Capstone: Changing the landscape for a greener pasture (Final part of the academic criticism on the accountancy program)
Now we round-up the previous discussions on the degrading quality of Philippine education for accountancy by looking again at the main discussion point in Part 1. In Part 1, I have discussed that there are indeed problems in schools measuring their performance through number of CPAs produced or the number of topnotchers produced during the CPA board examination. In this last piece, I want to look at more appropriate measures which I believe are of more relevance to the universities as a primary institution for research.
I would like to envisage that each academic institution be an institution focussed on research and developing the analytical skills of graduates. Accountancy is a highly dynamic program in which graduates can go in diverse paths and practices. Knowledge of accounting standards without being able to apply them in real life are simply theories left to die.
The future of the accountancy program should be case-study and research heavy program in which early focus on core accounting, finance and economics knowledge will drive the penultimate year of conducting research, fieldwork and market analysis. We need to have young professionals who are able to deliver in depth understanding of business through being able to interpret the story behind each figures in a company’s accounts.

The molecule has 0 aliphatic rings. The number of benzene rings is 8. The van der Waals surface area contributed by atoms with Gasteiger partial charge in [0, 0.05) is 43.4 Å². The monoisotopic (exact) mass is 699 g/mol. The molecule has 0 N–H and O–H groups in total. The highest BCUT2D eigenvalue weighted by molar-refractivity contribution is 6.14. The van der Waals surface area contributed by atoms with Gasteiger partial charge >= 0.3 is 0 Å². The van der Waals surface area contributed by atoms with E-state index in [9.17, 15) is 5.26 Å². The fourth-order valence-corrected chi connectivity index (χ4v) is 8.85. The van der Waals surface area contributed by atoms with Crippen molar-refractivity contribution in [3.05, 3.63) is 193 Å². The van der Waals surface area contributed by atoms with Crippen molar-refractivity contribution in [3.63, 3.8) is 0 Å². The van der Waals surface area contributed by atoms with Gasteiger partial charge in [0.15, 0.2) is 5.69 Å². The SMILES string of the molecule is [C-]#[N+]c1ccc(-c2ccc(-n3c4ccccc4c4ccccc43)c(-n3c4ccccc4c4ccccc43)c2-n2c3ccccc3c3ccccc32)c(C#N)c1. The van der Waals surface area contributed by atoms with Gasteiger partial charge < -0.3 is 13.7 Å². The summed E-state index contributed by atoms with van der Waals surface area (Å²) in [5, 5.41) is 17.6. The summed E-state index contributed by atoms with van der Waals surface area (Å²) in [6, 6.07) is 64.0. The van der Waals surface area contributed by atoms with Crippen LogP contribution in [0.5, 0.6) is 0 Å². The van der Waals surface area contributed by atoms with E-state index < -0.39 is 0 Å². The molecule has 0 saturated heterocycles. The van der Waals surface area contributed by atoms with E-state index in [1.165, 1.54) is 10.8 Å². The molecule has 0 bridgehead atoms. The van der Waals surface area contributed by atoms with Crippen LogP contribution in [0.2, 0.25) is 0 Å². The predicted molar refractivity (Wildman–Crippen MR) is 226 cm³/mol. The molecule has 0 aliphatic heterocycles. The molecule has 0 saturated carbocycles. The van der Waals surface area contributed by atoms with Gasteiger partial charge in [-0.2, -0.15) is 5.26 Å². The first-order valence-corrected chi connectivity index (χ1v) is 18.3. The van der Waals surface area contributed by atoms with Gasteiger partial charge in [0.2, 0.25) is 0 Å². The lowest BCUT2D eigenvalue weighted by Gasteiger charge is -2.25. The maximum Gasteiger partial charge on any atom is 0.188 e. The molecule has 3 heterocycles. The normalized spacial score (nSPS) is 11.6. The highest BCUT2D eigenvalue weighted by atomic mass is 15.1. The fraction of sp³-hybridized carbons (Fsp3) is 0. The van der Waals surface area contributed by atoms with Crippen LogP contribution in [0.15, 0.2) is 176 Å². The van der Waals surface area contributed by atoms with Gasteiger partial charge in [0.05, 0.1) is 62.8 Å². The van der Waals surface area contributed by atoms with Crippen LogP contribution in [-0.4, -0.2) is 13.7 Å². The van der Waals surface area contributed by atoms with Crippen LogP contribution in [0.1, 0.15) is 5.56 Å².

Schools should start to challenge and select the best in-practice lecturer to lead and guide discussions in the penultimate year. We need to incorporate industry knowledge and early exposure on issues and grey areas in the world of accounting. We have to stop silent assumptions killing the mind of our students by making things appear so simple. Real accounting outside the classroom are highly complicated and rarely the same. It is just that even budding professionals in the public practice don’t find an issue in how company’s do their entries because they’ve been so confident that basic entries are always as basic as they are.
Universities providing accountancy should start shutting up their mouths on the success rates of their CPA examinees, rather, we should be measured at how successful our alumni have become after they leave the school (e.g., through workplace surveys and satisfaction ratings). Schools should be measured by how much ‘academic’ research that they’ve been able to produce rather than by the quantity of examinees who passed the exam.
This post is short and straightforward. We know that change should start to flow in by now, because the output of the schools? Nah, let’s not talk about it anymore.
For past posts, please click links below: